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Death of US Ambassador Chris Stevens Brings Libyan War Home

by Carl Wicklander, published
(Photo: US State Department)

On the eleventh anniversary of the September 11, 2001 terrorist attacks on the World Trade Center and Pentagon, the death of US ambassador Chris Stevens and three other diplomats left the American people and press reeling. The diplomats were killed amid demonstrations in Benghazi, Libya, the symbolic center of the 2011 resistance to dictator Moammar Gaddafi.

The initial reaction from the media focused on the release of a controversial film entitled, Innocence of Muslims, with excerpts available on YouTube that negatively portray the Prophet Mohammed as an adulterer and pedophile.

While there have been protests of the movie in at least 20 countries, Libyan National Assembly president Mohammed el-Megarif denied that protests of the movie led to Stevens' death when he said, "The way these perpetrators acted and moved . . . this leaves us with no doubt that this was pre-planned, determined." After a rush to convict the movie, media outlets eventually began connecting the significance of the date to the attack.

The US embassy in Cairo immediately released a statement denouncing, "the continuing efforts by misguided individuals to hurt the religious feelings of Muslims." This move caused Republican presidential nominee Mitt Romney to say, "the Obama administration's first response was not to condemn attacks on our diplomatic missions, but to sympathize with those who waged the attacks." The White House disavowed the "apology," and Wednesday morning President Obama delivered a statement saying, "We must unequivocally oppose the kind of senseless violence that took the lives of these public servants."

While there has been no statement from any al Qaeda organization claiming responsibility for the attack, the use of rocket propelled grenades is a hallmark of one of its attacks, and al Qaeda in Yemen praised it as a "great event." On "Face the Nation" Sunday morning, President Megarif said that "about 50" have been arrested, although the interior minister disputed that number. Megarif also said some of the suspects were not Libyan and were affiliated with al Qaeda.

On September 11, 2012 Washington's intervention in Libya came home for the first time. What had once been called a "bloodless" intervention because no Americans were killed in its execution, now has its first casualties with the deaths of US Ambassador Stevens and others.

Now Libya is becoming another instance of "blowback," the term coined by the CIA for the unintended consequences of an operation. Originally justified to protect the civilian population from Gaddafi's tanks, the NATO operation ultimately helped the rebels to topple Gaddafi which allowed extremist elements to prevail in Libyan politics and society.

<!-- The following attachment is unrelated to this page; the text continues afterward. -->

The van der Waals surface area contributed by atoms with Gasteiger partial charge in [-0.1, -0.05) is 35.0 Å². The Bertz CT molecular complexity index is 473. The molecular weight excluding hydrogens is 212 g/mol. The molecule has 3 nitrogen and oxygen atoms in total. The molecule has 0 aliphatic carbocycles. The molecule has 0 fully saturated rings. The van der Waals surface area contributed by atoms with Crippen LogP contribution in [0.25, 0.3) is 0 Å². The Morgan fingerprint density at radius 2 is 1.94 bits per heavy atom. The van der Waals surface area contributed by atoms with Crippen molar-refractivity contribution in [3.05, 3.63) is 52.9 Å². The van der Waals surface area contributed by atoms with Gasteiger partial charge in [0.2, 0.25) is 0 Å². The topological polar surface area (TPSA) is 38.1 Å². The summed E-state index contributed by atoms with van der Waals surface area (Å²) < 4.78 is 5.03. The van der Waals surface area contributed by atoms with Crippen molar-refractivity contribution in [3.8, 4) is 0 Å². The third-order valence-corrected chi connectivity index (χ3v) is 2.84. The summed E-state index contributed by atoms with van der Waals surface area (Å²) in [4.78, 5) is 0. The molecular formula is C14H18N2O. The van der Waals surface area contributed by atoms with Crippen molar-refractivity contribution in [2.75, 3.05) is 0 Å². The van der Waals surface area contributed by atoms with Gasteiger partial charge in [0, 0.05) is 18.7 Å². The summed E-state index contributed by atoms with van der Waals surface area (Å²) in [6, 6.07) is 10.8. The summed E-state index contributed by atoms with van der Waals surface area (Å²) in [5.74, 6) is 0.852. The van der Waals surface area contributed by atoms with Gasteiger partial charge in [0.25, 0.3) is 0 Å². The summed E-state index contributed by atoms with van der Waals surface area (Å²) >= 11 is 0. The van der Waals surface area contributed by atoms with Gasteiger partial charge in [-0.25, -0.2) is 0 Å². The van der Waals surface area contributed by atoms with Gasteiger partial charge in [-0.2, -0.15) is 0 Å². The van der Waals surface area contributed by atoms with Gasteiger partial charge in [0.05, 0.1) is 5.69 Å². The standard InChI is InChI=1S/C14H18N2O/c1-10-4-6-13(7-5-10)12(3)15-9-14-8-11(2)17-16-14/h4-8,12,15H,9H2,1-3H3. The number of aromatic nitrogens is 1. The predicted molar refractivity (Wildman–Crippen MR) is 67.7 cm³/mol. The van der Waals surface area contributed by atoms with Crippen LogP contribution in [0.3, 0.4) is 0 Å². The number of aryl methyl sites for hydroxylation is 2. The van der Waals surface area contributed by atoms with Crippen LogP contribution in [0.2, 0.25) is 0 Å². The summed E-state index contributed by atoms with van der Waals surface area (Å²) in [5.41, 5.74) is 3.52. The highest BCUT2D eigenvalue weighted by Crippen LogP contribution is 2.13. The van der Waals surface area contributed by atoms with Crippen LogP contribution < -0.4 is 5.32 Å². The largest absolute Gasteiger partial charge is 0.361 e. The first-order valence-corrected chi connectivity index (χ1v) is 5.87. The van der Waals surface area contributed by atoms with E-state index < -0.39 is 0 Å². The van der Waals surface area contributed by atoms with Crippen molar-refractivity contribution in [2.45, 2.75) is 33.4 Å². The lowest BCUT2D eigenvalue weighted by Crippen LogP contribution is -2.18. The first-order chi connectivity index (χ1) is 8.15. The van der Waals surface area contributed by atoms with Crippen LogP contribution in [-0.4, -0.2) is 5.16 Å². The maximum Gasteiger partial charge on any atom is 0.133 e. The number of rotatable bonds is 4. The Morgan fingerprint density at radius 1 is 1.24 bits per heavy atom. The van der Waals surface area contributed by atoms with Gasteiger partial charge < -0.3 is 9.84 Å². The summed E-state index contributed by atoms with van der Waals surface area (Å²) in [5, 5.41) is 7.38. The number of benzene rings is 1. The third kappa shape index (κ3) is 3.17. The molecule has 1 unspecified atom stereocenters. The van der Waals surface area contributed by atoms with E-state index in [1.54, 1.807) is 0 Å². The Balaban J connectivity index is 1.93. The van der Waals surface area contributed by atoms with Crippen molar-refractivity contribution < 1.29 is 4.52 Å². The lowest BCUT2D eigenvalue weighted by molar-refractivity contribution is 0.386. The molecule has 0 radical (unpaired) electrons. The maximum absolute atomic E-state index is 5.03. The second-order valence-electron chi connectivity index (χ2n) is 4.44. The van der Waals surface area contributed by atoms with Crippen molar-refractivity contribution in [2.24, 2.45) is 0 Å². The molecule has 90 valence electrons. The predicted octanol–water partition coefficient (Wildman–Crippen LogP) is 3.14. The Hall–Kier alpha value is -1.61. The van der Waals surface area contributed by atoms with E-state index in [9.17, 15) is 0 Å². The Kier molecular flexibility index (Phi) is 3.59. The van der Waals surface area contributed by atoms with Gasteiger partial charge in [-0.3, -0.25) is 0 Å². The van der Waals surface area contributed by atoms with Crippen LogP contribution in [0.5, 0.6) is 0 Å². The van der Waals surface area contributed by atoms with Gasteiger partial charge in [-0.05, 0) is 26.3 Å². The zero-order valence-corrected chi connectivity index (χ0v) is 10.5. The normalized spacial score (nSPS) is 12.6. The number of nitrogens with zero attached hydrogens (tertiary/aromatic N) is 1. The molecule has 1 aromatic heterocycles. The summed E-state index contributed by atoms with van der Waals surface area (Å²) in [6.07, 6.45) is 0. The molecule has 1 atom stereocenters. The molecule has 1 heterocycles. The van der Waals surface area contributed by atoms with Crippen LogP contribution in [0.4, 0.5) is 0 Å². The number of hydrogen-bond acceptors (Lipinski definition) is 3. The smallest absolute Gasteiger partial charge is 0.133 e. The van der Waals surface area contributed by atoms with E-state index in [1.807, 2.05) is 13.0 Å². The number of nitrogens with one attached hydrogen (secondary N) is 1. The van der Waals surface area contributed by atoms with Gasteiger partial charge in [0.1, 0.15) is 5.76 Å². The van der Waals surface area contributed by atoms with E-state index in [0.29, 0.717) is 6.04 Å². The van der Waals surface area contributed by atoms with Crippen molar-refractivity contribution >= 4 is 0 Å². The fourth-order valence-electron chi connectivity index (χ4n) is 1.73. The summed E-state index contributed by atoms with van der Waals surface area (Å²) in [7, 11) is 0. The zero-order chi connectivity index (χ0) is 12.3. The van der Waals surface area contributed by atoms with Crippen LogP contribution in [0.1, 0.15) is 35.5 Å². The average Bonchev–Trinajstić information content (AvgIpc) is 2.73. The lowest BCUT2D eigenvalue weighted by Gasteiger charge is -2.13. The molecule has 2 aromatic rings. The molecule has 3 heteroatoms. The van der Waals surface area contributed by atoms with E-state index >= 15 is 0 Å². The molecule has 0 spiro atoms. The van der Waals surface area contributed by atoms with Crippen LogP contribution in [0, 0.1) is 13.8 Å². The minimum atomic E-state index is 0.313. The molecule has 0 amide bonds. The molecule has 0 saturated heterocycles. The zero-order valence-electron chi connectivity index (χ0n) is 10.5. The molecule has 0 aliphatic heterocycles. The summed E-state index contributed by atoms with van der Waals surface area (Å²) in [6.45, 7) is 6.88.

Libya is also another example of the Washington practice of switching sides. For many years Moammar Gaddafi was an enemy of the United States and the person President Reagan called the "Mad Dog of the Middle East." In 2003, Gaddafi agreed to relinquish his arsenal of biological and chemical weapons and began assisting the US in the War on Terror. However, once Gaddafi faced a serious regime crisis in 2011, President Obama's decision to "lead from behind" led to Gaddafi's ouster and lynching.

As early as two weeks into the operation of providing NATO air cover to "prevent a genocide," NATO commander James Stavridis admitted that al Qaeda may be part of the opposition. As part of its modus operandi, al Qaeda prefers to move into lawless regions in order to create havoc as witnessed in Afghanistan, Iraq, Yemen, Somalia, and now Syria and Libya. The fact that many of those arrested for this crime were not Libyan adds fuel to the speculation that this was an al Qaeda attack.

For the first time in at least a generation, Democrats can feel they have a foreign policy edge over the GOP. In response to the rhetorical question of whether Americans are better off today compared to four years ago, Massachusetts senator and 2004 presidential candidate John Kerry boasted at the Democratic National Convention, "Why don't you ask Osama bin Laden if he's better off now than he was four years ago!" and "Today, without an American casualty - Muammar Qaddafi is gone and Libya is free."

"Free" may end up a relative term after the death of US Ambassador Chris Stevens. A number of variables remain at work in Libya, but the seeds of this unfortunate incident were planted beforehand.

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